Parents receive reports from these assessments that illustrate the student’s individual growth across time.

Assignment Notebooks

Students in grades 3 through 8 receive individual student assignment books. These are provided to students as part of their instructional fees. The notebook helps students keep track of homework assignments and also serves as a communication tool between parents and staff. Sometimes, electronic tools serve this function. A charge of $2.50 will be implemented to replace a lost assignment notebook.

Take Home Folders

In the elementary schools, Take Home Folders are an important means of communication between school, home, and community. It may include samples of student work and messages from the school and other community organizations. Since the majority of teaching takes place in school through discussions and a variety of activities, student’s written work represents only part of his/her learning. Parents are asked to review the contents with their child and return any requested feedback. Keep reviewed information at home unless specified for a return signature.


Homework can be an effective means of fostering academic growth and personal responsibility in students. Teachers make assignments that provide opportunities for students to practice and apply skills taught at school. Although teachers are not required to assign homework, when it is assigned, the homework will reinforce and extend classroom learning. The complete Homework Guiding Principals can be found on the District website.

Meaningful and Appropriate Homework

  • Has a clear academic purpose focused on specific learning goals; 
  • Demonstrates student learning that is used to adjust instruction based on performance; 
  • Promotes ownership by offering choices and being personally relevant; and
  • Instills a sense of competence as the student can successfully complete it without help. 

Makeup Work 

If a student is absent, they will be expected to make up any missed work, including homework and tests. The student will be given the same number of days as they were absent to complete the work. The student is responsible for obtaining assignments from teachers. 

Homework Partnerships and Support

Students: Students are encouraged to do their best, ask for help when a task is unclear, and take responsibility for completing assignments. 

Parents: Help provide a time and place with limited interruptions that can be used to complete assignments. Check in and assist with homework when necessary. The time it takes to complete assignments may vary with each child. If a student is consistently having difficulty completing assignments within the reasonably defined timeframe, please contact the student’s teacher for assistance.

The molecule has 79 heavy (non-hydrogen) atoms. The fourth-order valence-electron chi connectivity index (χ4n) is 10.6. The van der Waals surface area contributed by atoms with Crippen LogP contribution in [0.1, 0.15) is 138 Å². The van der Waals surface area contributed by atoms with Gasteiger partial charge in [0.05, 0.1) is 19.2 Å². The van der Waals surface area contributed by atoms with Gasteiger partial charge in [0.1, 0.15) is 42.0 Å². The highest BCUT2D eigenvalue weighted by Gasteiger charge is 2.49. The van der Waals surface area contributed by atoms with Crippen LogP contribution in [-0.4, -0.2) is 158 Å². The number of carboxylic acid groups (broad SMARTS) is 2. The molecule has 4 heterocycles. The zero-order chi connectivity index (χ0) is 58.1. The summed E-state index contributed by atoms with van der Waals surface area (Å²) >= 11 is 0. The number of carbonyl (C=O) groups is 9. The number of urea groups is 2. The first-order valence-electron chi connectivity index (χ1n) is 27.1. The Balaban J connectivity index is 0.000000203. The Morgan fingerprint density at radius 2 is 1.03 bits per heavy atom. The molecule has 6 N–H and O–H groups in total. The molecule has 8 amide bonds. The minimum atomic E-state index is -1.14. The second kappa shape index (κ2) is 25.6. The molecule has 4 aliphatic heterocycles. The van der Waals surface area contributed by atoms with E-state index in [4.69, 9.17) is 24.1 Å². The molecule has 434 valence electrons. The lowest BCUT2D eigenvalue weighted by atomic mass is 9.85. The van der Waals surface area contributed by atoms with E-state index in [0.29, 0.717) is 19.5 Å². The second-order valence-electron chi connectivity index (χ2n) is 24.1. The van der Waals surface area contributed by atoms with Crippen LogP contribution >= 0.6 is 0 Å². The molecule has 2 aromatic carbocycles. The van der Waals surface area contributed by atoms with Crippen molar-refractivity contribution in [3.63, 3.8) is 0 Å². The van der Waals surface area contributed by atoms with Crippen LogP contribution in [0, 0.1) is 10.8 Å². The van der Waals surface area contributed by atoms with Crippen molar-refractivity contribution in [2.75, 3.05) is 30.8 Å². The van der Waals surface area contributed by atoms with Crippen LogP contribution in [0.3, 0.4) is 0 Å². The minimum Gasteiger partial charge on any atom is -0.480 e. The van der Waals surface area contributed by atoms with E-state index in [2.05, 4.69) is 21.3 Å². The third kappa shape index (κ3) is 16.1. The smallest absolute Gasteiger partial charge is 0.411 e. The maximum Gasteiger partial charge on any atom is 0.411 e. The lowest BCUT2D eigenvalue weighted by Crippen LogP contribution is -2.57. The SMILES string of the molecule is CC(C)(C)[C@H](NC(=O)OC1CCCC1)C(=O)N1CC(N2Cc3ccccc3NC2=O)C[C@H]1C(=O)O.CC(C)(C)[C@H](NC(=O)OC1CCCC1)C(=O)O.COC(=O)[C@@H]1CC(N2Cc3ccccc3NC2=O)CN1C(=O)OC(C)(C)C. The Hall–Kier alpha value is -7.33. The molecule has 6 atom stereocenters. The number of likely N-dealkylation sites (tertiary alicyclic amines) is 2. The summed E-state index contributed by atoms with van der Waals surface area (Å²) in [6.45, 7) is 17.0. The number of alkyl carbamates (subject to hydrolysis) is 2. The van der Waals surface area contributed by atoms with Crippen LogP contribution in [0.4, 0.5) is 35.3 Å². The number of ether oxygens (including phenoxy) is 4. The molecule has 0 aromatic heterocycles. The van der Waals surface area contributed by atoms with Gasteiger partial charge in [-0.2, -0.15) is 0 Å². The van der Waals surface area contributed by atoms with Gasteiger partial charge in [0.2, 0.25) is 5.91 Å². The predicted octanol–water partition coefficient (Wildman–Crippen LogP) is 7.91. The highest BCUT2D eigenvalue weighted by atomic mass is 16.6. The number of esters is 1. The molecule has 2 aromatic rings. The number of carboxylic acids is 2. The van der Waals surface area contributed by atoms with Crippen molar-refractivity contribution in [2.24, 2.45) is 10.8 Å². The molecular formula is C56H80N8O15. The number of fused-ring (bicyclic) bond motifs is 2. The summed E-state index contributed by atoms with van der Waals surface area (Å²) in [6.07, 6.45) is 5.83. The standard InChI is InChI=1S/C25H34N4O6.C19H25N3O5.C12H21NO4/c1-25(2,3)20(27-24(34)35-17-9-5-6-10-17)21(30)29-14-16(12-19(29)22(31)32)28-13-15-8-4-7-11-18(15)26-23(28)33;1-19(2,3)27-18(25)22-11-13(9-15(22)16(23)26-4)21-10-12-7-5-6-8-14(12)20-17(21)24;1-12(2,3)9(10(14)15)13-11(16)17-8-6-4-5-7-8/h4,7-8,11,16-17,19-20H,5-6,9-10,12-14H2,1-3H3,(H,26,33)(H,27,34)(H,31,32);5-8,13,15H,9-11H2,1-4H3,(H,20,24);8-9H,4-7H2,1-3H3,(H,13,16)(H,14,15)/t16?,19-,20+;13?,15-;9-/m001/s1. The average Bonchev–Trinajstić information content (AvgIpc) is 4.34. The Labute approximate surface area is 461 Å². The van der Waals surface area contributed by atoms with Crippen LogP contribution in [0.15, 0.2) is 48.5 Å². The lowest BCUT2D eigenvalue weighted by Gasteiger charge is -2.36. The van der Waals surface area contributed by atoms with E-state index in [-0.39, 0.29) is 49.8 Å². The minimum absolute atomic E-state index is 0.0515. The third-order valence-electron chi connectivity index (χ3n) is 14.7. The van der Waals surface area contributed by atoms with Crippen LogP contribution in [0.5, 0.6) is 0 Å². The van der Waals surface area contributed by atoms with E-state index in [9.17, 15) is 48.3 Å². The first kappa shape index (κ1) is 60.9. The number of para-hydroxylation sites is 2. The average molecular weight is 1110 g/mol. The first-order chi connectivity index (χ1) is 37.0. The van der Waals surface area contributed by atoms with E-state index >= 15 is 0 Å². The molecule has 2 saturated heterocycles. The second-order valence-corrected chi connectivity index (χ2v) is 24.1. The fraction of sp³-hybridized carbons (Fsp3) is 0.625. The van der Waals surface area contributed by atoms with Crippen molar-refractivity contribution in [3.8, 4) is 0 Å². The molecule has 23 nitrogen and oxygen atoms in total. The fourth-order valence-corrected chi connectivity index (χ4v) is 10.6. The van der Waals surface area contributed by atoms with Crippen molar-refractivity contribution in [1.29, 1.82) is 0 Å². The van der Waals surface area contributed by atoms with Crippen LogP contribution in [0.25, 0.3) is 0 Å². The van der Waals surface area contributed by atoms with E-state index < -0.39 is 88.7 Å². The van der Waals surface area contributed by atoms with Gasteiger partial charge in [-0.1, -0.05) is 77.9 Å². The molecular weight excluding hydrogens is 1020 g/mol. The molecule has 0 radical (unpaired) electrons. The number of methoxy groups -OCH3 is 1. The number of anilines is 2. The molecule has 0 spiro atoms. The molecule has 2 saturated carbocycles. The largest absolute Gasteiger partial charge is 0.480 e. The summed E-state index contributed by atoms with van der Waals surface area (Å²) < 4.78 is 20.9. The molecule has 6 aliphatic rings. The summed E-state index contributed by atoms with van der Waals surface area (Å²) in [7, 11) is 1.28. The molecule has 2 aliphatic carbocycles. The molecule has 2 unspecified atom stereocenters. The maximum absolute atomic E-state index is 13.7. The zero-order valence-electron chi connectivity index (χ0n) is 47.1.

The Homework Guiding Principles can be found on the District website.

Field Trips

Field trips are planned by classroom teachers to enrich and extend learning beyond the classroom. The costs of field trips are paid by families who are assessed a fee for each trip. Written permission slips are required from parents or guardians for student participation. Current student emergency information must be on file. Appropriate behavior is expected while on field trips and any inappropriate behavior may result in disciplinary action and possible exclusion from future field trips.


Assemblies are provided to educate, enrich, and celebrate the accomplishments of students. Each school’s parent group may provide assemblies during the year. Students are expected to behave appropriately during assemblies. A student who is unable to behave appropriately in an assembly program may be subject to disciplinary action.

Study Sessions

Middle School teachers may offer study sessions during lunch or after school for academic assistance. The intention of these sessions is to help students and is not meant to be a negative consequence. Students are encouraged to attend scheduled study sessions. Parents will be notified by the teacher issuing the study session ahead of time and are encouraged to support these opportunities.

English Language Learners

School District 146 offers support for English Language Learners to develop high levels of academic attainment in English, acquire the same academic content, and meet the same academic achievement standards that all students are expected to attain.